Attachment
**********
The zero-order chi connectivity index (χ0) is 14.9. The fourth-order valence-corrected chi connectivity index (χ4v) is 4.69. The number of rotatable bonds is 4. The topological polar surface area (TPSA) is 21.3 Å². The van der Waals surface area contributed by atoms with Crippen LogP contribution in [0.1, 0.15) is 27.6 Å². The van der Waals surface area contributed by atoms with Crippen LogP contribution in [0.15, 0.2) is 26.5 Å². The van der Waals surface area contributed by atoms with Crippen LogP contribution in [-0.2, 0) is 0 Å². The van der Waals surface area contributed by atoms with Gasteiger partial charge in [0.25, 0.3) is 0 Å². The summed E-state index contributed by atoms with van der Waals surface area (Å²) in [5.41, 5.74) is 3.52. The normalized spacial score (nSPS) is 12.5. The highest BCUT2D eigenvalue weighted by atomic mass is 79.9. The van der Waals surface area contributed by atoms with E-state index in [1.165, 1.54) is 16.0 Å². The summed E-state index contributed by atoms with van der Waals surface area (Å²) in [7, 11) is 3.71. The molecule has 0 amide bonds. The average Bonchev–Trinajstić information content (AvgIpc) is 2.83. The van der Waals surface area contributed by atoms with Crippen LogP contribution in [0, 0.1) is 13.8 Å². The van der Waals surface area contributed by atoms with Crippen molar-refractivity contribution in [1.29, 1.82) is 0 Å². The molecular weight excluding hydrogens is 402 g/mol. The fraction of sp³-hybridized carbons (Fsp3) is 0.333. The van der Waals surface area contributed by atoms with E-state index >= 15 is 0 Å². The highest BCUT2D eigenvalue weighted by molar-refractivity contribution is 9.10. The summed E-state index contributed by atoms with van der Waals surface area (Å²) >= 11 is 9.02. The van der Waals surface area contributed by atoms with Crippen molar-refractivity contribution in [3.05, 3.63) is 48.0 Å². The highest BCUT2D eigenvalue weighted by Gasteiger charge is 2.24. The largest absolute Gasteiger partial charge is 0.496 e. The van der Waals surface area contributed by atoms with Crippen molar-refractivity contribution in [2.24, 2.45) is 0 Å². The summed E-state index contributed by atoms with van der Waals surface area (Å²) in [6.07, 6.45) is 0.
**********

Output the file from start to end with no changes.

The zero-order chi connectivity index (χ0) is 14.9. The fourth-order valence-corrected chi connectivity index (χ4v) is 4.69. The number of rotatable bonds is 4. The topological polar surface area (TPSA) is 21.3 Å². The van der Waals surface area contributed by atoms with Crippen LogP contribution in [0.1, 0.15) is 27.6 Å². The van der Waals surface area contributed by atoms with Crippen LogP contribution in [0.15, 0.2) is 26.5 Å². The van der Waals surface area contributed by atoms with Crippen LogP contribution in [-0.2, 0) is 0 Å². The van der Waals surface area contributed by atoms with Gasteiger partial charge in [0.25, 0.3) is 0 Å². The summed E-state index contributed by atoms with van der Waals surface area (Å²) in [5.41, 5.74) is 3.52. The normalized spacial score (nSPS) is 12.5. The highest BCUT2D eigenvalue weighted by atomic mass is 79.9. The van der Waals surface area contributed by atoms with E-state index in [1.165, 1.54) is 16.0 Å². The summed E-state index contributed by atoms with van der Waals surface area (Å²) in [7, 11) is 3.71. The molecule has 0 amide bonds. The average Bonchev–Trinajstić information content (AvgIpc) is 2.83. The van der Waals surface area contributed by atoms with Crippen LogP contribution in [0, 0.1) is 13.8 Å². The van der Waals surface area contributed by atoms with Crippen molar-refractivity contribution in [1.29, 1.82) is 0 Å². The molecular weight excluding hydrogens is 402 g/mol. The fraction of sp³-hybridized carbons (Fsp3) is 0.333. The van der Waals surface area contributed by atoms with E-state index >= 15 is 0 Å². The highest BCUT2D eigenvalue weighted by molar-refractivity contribution is 9.10. The summed E-state index contributed by atoms with van der Waals surface area (Å²) >= 11 is 9.02. The van der Waals surface area contributed by atoms with Crippen molar-refractivity contribution in [3.05, 3.63) is 48.0 Å². The highest BCUT2D eigenvalue weighted by Gasteiger charge is 2.24. The largest absolute Gasteiger partial charge is 0.496 e. The van der Waals surface area contributed by atoms with Crippen molar-refractivity contribution in [2.24, 2.45) is 0 Å². The summed E-state index contributed by atoms with van der Waals surface area (Å²) in [6.07, 6.45) is 0.